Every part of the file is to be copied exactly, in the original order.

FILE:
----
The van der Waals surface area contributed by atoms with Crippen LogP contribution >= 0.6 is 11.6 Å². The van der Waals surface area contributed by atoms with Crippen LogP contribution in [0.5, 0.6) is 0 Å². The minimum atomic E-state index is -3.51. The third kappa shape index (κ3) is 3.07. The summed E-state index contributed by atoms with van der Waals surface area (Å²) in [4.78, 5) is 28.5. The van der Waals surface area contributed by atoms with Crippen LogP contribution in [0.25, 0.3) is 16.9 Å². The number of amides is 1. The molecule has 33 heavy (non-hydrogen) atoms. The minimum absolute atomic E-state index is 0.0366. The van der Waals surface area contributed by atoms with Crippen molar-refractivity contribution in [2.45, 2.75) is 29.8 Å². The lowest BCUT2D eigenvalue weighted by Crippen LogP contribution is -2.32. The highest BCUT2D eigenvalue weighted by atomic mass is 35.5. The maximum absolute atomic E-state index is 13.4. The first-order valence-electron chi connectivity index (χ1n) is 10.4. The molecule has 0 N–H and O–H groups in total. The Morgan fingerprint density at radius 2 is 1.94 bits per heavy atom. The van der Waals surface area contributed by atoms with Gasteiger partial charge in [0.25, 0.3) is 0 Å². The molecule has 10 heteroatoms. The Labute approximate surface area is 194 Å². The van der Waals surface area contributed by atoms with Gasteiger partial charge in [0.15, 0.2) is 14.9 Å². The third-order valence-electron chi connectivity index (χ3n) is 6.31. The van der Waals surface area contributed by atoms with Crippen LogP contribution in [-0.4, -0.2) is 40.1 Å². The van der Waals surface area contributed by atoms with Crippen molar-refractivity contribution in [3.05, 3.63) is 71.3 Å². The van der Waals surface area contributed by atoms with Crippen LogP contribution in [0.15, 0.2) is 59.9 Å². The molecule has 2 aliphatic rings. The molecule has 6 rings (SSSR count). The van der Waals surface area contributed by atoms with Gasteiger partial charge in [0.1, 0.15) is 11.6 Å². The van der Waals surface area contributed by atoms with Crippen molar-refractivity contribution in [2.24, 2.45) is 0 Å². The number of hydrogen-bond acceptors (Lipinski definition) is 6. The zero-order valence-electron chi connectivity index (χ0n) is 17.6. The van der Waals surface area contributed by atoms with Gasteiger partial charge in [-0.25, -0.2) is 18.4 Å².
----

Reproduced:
The van der Waals surface area contributed by atoms with Crippen LogP contribution >= 0.6 is 11.6 Å². The van der Waals surface area contributed by atoms with Crippen LogP contribution in [0.5, 0.6) is 0 Å². The minimum atomic E-state index is -3.51. The third kappa shape index (κ3) is 3.07. The summed E-state index contributed by atoms with van der Waals surface area (Å²) in [4.78, 5) is 28.5. The van der Waals surface area contributed by atoms with Crippen LogP contribution in [0.25, 0.3) is 16.9 Å². The number of amides is 1. The molecule has 33 heavy (non-hydrogen) atoms. The minimum absolute atomic E-state index is 0.0366. The van der Waals surface area contributed by atoms with Crippen molar-refractivity contribution in [2.45, 2.75) is 29.8 Å². The lowest BCUT2D eigenvalue weighted by Crippen LogP contribution is -2.32. The highest BCUT2D eigenvalue weighted by atomic mass is 35.5. The maximum absolute atomic E-state index is 13.4. The first-order valence-electron chi connectivity index (χ1n) is 10.4. The molecule has 0 N–H and O–H groups in total. The Morgan fingerprint density at radius 2 is 1.94 bits per heavy atom. The van der Waals surface area contributed by atoms with Gasteiger partial charge in [0.25, 0.3) is 0 Å². The molecule has 10 heteroatoms. The Labute approximate surface area is 194 Å². The van der Waals surface area contributed by atoms with Gasteiger partial charge in [0.15, 0.2) is 14.9 Å². The third-order valence-electron chi connectivity index (χ3n) is 6.31. The van der Waals surface area contributed by atoms with Crippen LogP contribution in [-0.4, -0.2) is 40.1 Å². The van der Waals surface area contributed by atoms with Crippen molar-refractivity contribution in [3.05, 3.63) is 71.3 Å². The van der Waals surface area contributed by atoms with Crippen LogP contribution in [0.15, 0.2) is 59.9 Å². The molecule has 2 aliphatic rings. The molecule has 6 rings (SSSR count). The van der Waals surface area contributed by atoms with Gasteiger partial charge in [0.1, 0.15) is 11.6 Å². The van der Waals surface area contributed by atoms with Crippen molar-refractivity contribution in [2.24, 2.45) is 0 Å². The number of hydrogen-bond acceptors (Lipinski definition) is 6. The zero-order valence-electron chi connectivity index (χ0n) is 17.6. The van der Waals surface area contributed by atoms with Gasteiger partial charge in [-0.25, -0.2) is 18.4 Å².